ATLANTA -- Two key lawmakers said Monday that the bill requiring insurance coverage for autism would likely get shelved this legislative session. And according to Autism Speaks, the bill may not be taken up again until 2015.

MORE | Complete coverage of our special report: The Autism Gap, the Fight for Insurance

Publicly, the autism insurance bill had the enthusiastic backing of supporters from around Georgia, who rallied at the Capitol Monday to lobby for its passage. But as they swarmed the Capitol, the measure was getting treatment likely to kill it for the year.

"There are powers that be that don't want to see it moving," said Rep. Ben Harbin (R-Evans), sponsor of the bill known as Ava's Law.

"As far as for this session, it won't happen," said Rep. Richard Smith (R-Columbus), chairman of the House insurance committee. Smith all but sealed the bill's fate fate by assigning the bill to a study committee.

Smith says his hands were tied by a law passed in 2011. It requires that any bill with a new insurance mandate go to a committee called a mandate committee.

The law says the mandate committee has twenty members. Most of its members come from the private sector. Only four of the twenty members' names have been made public.

Gov. Deal will appoint 16 of the 20 members. Half of them will have ties to the medical profession. But Deal's office has not announced the names of any of the appointees.

The mandate committee is due to meet March 12. Lawmakers say that will be one week after day 29 of the 40 day session of the General Assembly. Day 30 is "crossover day," when the House is supposed to start taking up legislation that has already passed the Senate and vice versa.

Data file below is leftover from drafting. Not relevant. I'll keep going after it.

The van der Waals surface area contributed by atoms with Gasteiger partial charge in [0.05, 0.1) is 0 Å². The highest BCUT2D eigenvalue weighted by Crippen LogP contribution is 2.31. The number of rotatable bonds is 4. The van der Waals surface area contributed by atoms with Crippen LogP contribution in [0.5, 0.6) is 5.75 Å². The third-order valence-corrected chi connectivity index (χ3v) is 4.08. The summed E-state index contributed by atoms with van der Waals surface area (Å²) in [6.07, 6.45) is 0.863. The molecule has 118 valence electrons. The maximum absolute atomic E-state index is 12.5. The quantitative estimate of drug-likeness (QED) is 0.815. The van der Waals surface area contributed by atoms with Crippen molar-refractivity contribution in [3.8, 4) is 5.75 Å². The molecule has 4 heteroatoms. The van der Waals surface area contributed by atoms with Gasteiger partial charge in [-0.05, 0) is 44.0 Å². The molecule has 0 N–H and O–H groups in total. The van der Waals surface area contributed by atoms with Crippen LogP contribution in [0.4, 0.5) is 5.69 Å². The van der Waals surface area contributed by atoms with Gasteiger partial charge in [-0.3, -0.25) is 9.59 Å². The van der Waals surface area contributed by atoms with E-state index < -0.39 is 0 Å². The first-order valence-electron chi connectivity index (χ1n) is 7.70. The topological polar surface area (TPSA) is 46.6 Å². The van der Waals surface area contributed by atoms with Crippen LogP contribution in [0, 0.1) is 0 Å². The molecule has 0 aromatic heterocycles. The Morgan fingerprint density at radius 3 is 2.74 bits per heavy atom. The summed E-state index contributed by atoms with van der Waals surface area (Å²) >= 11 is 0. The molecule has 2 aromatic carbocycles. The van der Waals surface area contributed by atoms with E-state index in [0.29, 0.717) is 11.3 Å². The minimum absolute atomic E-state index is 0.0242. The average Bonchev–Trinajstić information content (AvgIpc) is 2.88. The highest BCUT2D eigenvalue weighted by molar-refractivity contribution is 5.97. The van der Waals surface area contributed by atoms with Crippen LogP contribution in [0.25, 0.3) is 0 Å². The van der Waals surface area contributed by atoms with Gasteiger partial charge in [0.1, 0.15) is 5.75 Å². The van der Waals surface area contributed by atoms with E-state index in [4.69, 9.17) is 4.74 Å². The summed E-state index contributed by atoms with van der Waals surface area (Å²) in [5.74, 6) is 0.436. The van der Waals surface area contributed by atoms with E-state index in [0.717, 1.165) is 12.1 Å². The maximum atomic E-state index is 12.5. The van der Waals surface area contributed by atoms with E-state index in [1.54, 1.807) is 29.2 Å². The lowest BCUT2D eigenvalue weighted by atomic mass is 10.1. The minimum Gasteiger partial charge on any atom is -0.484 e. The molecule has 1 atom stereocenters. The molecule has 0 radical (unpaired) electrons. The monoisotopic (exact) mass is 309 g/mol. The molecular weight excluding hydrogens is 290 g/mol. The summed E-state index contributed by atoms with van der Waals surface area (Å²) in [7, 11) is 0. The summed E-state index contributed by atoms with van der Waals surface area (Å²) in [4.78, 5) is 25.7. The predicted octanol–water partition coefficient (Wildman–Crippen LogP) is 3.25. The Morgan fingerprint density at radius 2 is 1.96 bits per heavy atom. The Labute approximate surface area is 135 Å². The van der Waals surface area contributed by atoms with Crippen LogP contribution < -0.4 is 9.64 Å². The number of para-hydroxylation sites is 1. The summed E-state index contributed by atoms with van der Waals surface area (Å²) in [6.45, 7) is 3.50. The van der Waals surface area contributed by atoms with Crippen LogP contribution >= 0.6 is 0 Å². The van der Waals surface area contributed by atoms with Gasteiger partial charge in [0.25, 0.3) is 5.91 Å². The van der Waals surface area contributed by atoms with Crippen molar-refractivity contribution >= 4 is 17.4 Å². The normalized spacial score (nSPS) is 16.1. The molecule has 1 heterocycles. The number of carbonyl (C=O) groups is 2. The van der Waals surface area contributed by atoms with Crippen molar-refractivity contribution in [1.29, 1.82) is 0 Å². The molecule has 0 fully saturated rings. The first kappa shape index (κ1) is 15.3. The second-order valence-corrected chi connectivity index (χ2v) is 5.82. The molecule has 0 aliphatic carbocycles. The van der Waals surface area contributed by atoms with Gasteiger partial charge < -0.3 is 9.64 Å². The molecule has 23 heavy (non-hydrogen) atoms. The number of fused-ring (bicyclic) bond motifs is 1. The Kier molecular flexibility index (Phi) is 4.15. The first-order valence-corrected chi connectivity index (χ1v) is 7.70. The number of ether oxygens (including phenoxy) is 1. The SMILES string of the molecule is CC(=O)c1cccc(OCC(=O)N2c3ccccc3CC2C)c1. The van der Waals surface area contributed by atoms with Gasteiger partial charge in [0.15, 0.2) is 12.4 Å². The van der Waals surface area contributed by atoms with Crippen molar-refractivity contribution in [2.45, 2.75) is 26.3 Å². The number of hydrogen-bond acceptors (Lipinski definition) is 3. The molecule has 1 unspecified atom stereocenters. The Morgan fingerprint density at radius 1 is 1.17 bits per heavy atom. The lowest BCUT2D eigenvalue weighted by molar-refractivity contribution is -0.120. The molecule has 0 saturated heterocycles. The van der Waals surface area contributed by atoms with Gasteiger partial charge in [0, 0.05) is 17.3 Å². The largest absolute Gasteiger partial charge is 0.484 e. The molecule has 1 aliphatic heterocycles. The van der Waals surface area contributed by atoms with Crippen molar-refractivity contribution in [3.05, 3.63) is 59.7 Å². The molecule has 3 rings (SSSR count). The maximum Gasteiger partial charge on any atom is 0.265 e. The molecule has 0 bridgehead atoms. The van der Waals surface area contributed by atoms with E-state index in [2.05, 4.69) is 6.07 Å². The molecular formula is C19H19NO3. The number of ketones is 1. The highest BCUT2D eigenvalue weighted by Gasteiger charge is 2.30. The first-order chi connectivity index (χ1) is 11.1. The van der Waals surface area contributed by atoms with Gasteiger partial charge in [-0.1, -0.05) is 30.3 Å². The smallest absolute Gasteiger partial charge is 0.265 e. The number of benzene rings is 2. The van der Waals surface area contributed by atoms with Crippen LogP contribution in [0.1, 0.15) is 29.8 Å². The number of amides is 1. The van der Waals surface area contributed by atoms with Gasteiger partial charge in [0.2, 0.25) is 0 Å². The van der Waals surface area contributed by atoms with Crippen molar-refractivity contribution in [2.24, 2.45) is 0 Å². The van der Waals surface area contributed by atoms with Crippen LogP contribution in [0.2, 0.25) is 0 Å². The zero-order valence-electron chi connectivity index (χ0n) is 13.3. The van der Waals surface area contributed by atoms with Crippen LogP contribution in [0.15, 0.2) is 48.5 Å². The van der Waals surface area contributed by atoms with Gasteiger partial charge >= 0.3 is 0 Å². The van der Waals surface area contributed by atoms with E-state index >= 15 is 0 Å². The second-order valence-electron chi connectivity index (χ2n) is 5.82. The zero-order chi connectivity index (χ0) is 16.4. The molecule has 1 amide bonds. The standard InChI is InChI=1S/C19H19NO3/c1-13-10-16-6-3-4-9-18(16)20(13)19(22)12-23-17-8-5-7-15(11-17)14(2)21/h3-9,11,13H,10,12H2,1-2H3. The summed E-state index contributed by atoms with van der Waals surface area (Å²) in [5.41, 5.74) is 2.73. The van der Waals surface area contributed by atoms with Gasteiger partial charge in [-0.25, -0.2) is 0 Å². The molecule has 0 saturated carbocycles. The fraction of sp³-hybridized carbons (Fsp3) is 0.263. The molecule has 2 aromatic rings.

Smith says the autism bill will be assigned to the mandate committee, as will bills requiring coverage for hearing aids and food allergies. It will have six months to study the bill, a period that will extend well beyond the adjournment date of this year's session.

"The downside if this is delayed a year, that's another year of therapy that these children aren't getting," said Harbin. "There's a tremendous impact on their quality of life down the road."

Sen. Renee Unterman (R-Buford) was among four legislators named to the mandate committee. She says the bill will re-emerge next year, fully vetted. "There's a reason why it takes years" for some legislation to pass, Unterman said. "Because it's costly (to the insured). And you're doing it to nine million people that have private insurance plans." Backers of the bill say it would add 32 cents per person per month to insurance policies.

Backers of the autism bill expect to try to sidestep the mandate committee by forcing a vote on the measure in the House insurance committee sometime this week.

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